A few hours of biking is behind us. We stopped for lunch at a place that ended up having tiny servings. Oops. But thankfully the next stop was a market, and in the market is a coffee shop, with a large garden. Wooden shaded benches are scattered through the garden, near the pond. That’s true Thai stle — it reminds me of other restaurants up north where you have your own private thatched stilt hut to enjoy your fish. Here at this coffee shop, they had a snack that I hadn’t eaten since . .. my childhood. I can still remember popping the savory packet into my mouth while sitting on the mat in the yard, in the dark . . singing in the New Year. But back to the present. Our kids were so thirsty. And so ready to be off the bike. I am glad we left the coffee shop before any of them took a spill into the water.
B&S took us biking around a peninsula in Bangkok. How on earth have I never heard of this place? It’s near the International port of Bangkok. There are several bike companies that hire out bikes. Our first stop was the Siamese fighting fish museum. And sitting outside, there was this man and his Brahmini kite. Our son was in seventh seven. Wow. Definitely a highlight that he will not forget.
A friend of mine just moved to Thailand from India. She despaired of finding beauty in Thailand. I knew what she meant — with globalization, natural beauty sometimes disappears. I mean, there are plenty of nice things about Thailand — especially if comfort is what you want. Air conditioning? western fast food? massages? You can get anything: designer Italian bags etc. But what is it that makes Thailand unique? What does Thailand have that other places don’t? That bit is disappearing. You have to look for it. But sometimes you don’t have to go far! just a mile or two from my sister’s house are these “klong” — water canals that used to be the roads of Bangkok. There are no big roads that meet this canal, and so the place has kept it’s uniqueness. I love the tiny gardens, the old wooden houses, the friendly people who in no hurry. Sure, the canals stink, there is alot of trash, and some people would even call the neighborhood a slum. But at least it’s not impersonal.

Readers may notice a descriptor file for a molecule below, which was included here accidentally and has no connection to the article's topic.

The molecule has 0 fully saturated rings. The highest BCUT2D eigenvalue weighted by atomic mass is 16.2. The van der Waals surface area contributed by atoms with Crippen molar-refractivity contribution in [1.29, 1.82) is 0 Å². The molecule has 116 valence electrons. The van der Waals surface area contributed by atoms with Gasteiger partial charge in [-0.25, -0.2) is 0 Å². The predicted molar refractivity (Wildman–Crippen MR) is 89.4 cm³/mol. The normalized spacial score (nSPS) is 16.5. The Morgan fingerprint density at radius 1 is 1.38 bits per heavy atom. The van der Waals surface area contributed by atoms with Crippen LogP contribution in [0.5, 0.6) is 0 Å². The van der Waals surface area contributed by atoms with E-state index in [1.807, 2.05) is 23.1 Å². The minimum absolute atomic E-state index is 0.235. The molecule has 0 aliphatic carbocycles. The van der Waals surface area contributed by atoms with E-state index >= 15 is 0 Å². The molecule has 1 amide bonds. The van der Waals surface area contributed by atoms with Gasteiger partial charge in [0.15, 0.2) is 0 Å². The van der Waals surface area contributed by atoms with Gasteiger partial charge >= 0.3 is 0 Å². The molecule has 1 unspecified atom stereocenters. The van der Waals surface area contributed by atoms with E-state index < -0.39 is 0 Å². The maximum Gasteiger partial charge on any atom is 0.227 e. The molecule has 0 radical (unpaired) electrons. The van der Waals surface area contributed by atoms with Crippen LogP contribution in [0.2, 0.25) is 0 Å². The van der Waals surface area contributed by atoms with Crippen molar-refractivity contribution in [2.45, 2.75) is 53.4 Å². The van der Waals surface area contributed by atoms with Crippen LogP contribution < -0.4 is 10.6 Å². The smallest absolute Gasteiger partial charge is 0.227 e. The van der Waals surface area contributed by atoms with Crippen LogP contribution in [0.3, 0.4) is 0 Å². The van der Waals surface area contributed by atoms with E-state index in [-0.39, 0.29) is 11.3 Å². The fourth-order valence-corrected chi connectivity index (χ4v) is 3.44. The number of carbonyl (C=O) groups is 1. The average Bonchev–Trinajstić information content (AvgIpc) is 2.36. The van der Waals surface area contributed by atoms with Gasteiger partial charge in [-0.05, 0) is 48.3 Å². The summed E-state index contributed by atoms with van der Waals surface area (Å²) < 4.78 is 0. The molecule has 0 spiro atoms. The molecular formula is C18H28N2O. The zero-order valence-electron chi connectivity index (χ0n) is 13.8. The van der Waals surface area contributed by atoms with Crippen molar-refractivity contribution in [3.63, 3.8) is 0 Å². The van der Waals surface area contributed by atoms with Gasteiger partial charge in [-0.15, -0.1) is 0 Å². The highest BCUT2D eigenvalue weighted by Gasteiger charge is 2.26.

We didn’t stop in Bangkok this visit. The taxi ride to and from the beach was the only glimpse we got. I couldn’t help noticing though .. the growing slums. Middle-class homes and businesses built in the early 90’s looking decrepit and unpainted. Locals scrounging for something to go with their rice one hour before lunch time– and not from the frig either. In comparison to Dhaka, obviously there is less poverty. We can be so enjoying the Western food, skyscrapers, awesome hotels (Dolphin Bay Resort wins!), that we don’t notice that the normal Thai is being left behind. I was thinking that Bangkok reminds me of Washington DC’s huge distance between the rich and poor, and then my sis sent me this article and confirmed my thoughts.